Late Thursday night, Senior Common Pleas Court Judge Gene Cohen ordered the city of Philadelphia and School District to repay nearly $50 million in tax revenue after determining that they were unconstitutionally targeted during the assessor’s revaluation of properties. This comes after a month’s long fight that looks set to continue after the city commented that they would appeal the ruling.

“There is ample evidence of such political pressure”

Judge Cohen in his ruling, citing that the City Council members were placing pressure on Finance Director Rob Dubow to revalue specifically commercial properties

This precedent-setting lawsuit will return 2018 taxes to the owners of over 700 commercial property owners, many being some of the largest office complexes and income-producing assets in the city.

Judge Cohen ruled that the reassessment was unconstitutional because he felt that commercial properties were unfairly targeted while residential properties were left alone for the most part. The revaluation resulted in more than $118 million in new tax revenue for the city of Philadelphia and the School District. Much like Texas where equal and uniform is present as an argument, Cohen also pointed to this statute that was violated.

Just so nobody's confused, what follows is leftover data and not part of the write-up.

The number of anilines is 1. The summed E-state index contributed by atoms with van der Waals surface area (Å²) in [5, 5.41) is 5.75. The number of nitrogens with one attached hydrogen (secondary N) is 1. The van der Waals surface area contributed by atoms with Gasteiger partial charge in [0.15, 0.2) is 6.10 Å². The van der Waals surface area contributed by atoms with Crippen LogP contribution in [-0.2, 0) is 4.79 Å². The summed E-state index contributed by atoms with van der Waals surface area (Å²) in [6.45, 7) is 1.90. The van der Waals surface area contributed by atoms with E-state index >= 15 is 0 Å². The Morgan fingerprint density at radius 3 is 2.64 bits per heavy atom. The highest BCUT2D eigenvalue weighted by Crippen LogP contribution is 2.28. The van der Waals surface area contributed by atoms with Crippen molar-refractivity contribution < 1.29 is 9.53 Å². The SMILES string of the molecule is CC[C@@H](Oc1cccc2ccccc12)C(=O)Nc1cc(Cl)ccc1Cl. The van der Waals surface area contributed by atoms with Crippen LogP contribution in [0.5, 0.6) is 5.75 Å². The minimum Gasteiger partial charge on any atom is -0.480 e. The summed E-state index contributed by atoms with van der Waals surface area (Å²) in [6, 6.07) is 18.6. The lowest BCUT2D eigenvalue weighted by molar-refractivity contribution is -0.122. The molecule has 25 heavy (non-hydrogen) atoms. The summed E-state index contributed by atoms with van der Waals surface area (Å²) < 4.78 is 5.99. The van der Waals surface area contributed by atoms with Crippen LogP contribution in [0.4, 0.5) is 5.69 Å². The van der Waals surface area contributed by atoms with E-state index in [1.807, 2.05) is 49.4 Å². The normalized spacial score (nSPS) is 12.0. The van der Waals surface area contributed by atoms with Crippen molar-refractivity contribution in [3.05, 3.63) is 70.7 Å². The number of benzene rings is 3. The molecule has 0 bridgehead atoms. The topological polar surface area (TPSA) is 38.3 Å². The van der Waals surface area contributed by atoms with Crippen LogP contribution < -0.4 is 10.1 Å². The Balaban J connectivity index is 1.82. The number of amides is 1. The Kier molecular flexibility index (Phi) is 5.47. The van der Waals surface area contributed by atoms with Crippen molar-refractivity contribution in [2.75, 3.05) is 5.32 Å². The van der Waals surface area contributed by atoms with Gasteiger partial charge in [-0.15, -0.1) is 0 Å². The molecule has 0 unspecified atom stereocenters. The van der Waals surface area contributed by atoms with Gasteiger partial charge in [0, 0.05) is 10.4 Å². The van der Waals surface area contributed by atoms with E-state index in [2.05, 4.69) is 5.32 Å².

Judge Cohen in his ruling effectively nullifies the 2018 tax assessments covering the Philadelphia commercial real estate properties in the suit, and he ordered that the city refund the difference between the 17′ and 18′ taxes. In addition to the property taxes, there also is a use and occupancy tax that will be heading back to property owners. According to the Philadelphia Inquirer in an email from City spokesperson Mike Dunn, Mr. Dunn said the city is “very likely to appeal” the ruling.

“The facts are, the property assessments were not accurate resulting in less revenues for our schools”

City Councilman Allan Domb who Judge Cohen referred to as being one of the members placing pressure on the Finance Director

The 2018 assessment is the only year covered under this ruling and the market values for 2019 and 2020 will remain. Peter Kelsen who represented over 300 of the operators said of the ruling, “I believe what this decision will do is make it clear to the city and give guidance to taxpayers … whether they’re residential or commercial, that constitutional requirements have to be followed to the letter of the law in order to have a legal and fair tax assessment process.”

We will continue to monitor the appeal process which will be sure to be a lengthy battle between property owners and the city of Philadelphia. This will help shape the future of the Philadelphia property tax system.